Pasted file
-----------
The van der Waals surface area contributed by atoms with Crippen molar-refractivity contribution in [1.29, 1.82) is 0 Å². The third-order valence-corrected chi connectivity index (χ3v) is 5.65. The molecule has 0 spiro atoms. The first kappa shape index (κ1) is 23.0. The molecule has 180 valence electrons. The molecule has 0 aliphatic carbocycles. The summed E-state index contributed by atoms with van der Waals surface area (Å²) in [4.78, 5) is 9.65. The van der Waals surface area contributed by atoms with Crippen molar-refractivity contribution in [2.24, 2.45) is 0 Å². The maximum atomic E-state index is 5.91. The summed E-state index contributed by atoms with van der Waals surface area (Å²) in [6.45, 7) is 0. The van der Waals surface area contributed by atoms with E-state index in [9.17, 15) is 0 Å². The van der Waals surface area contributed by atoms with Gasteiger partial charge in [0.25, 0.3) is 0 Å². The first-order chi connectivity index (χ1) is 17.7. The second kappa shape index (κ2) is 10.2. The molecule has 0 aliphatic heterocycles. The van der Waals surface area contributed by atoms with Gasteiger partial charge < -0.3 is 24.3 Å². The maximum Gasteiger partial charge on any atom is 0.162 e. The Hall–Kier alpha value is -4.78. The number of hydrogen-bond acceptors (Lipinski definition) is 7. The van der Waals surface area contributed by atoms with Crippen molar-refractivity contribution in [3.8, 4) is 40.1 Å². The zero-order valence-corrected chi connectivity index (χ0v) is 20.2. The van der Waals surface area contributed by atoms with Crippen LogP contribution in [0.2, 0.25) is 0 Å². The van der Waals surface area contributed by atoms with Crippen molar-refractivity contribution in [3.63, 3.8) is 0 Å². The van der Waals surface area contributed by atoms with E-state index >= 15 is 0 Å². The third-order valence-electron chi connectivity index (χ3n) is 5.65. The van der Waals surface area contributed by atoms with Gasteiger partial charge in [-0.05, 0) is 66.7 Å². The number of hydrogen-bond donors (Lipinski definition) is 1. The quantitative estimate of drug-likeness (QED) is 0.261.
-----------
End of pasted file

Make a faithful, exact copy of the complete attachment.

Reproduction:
The van der Waals surface area contributed by atoms with Crippen molar-refractivity contribution in [1.29, 1.82) is 0 Å². The third-order valence-corrected chi connectivity index (χ3v) is 5.65. The molecule has 0 spiro atoms. The first kappa shape index (κ1) is 23.0. The molecule has 180 valence electrons. The molecule has 0 aliphatic carbocycles. The summed E-state index contributed by atoms with van der Waals surface area (Å²) in [4.78, 5) is 9.65. The van der Waals surface area contributed by atoms with Crippen molar-refractivity contribution in [2.24, 2.45) is 0 Å². The maximum atomic E-state index is 5.91. The summed E-state index contributed by atoms with van der Waals surface area (Å²) in [6.45, 7) is 0. The van der Waals surface area contributed by atoms with E-state index in [9.17, 15) is 0 Å². The van der Waals surface area contributed by atoms with Gasteiger partial charge in [0.25, 0.3) is 0 Å². The first-order chi connectivity index (χ1) is 17.7. The second kappa shape index (κ2) is 10.2. The molecule has 0 aliphatic heterocycles. The van der Waals surface area contributed by atoms with Gasteiger partial charge < -0.3 is 24.3 Å². The maximum Gasteiger partial charge on any atom is 0.162 e. The Hall–Kier alpha value is -4.78. The number of hydrogen-bond acceptors (Lipinski definition) is 7. The van der Waals surface area contributed by atoms with Crippen molar-refractivity contribution in [3.8, 4) is 40.1 Å². The zero-order valence-corrected chi connectivity index (χ0v) is 20.2. The van der Waals surface area contributed by atoms with Crippen LogP contribution in [0.2, 0.25) is 0 Å². The van der Waals surface area contributed by atoms with Crippen molar-refractivity contribution in [3.63, 3.8) is 0 Å². The van der Waals surface area contributed by atoms with E-state index >= 15 is 0 Å². The third-order valence-electron chi connectivity index (χ3n) is 5.65. The van der Waals surface area contributed by atoms with Gasteiger partial charge in [-0.05, 0) is 66.7 Å². The number of hydrogen-bond donors (Lipinski definition) is 1. The quantitative estimate of drug-likeness (QED) is 0.261.